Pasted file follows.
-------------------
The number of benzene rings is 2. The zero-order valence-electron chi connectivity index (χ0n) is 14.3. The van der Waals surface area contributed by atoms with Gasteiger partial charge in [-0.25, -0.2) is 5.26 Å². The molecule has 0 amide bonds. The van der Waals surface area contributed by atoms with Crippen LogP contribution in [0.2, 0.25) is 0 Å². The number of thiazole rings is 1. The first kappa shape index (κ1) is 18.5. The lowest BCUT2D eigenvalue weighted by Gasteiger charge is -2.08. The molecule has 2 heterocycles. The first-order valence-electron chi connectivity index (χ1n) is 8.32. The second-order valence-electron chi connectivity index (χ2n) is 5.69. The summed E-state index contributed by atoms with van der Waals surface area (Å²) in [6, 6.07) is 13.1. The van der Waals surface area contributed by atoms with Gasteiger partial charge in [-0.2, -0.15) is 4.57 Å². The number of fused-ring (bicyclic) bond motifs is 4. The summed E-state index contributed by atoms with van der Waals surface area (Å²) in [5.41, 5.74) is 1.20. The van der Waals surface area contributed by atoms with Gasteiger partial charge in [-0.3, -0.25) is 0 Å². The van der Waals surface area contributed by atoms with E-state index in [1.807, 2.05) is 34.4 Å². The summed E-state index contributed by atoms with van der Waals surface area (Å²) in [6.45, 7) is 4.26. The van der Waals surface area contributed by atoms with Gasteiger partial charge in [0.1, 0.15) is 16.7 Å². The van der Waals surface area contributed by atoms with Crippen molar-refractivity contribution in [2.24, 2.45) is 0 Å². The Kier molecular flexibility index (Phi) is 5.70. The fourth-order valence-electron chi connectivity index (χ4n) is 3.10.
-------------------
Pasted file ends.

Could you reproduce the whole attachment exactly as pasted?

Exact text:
The number of benzene rings is 2. The zero-order valence-electron chi connectivity index (χ0n) is 14.3. The van der Waals surface area contributed by atoms with Gasteiger partial charge in [-0.25, -0.2) is 5.26 Å². The molecule has 0 amide bonds. The van der Waals surface area contributed by atoms with Crippen LogP contribution in [0.2, 0.25) is 0 Å². The number of thiazole rings is 1. The first kappa shape index (κ1) is 18.5. The lowest BCUT2D eigenvalue weighted by Gasteiger charge is -2.08. The molecule has 2 heterocycles. The first-order valence-electron chi connectivity index (χ1n) is 8.32. The second-order valence-electron chi connectivity index (χ2n) is 5.69. The summed E-state index contributed by atoms with van der Waals surface area (Å²) in [6, 6.07) is 13.1. The van der Waals surface area contributed by atoms with Gasteiger partial charge in [-0.2, -0.15) is 4.57 Å². The number of fused-ring (bicyclic) bond motifs is 4. The summed E-state index contributed by atoms with van der Waals surface area (Å²) in [5.41, 5.74) is 1.20. The van der Waals surface area contributed by atoms with Gasteiger partial charge in [-0.3, -0.25) is 0 Å². The van der Waals surface area contributed by atoms with E-state index in [1.807, 2.05) is 34.4 Å². The summed E-state index contributed by atoms with van der Waals surface area (Å²) in [6.45, 7) is 4.26. The van der Waals surface area contributed by atoms with Gasteiger partial charge in [0.1, 0.15) is 16.7 Å². The van der Waals surface area contributed by atoms with Crippen molar-refractivity contribution in [2.24, 2.45) is 0 Å². The Kier molecular flexibility index (Phi) is 5.70. The fourth-order valence-electron chi connectivity index (χ4n) is 3.10.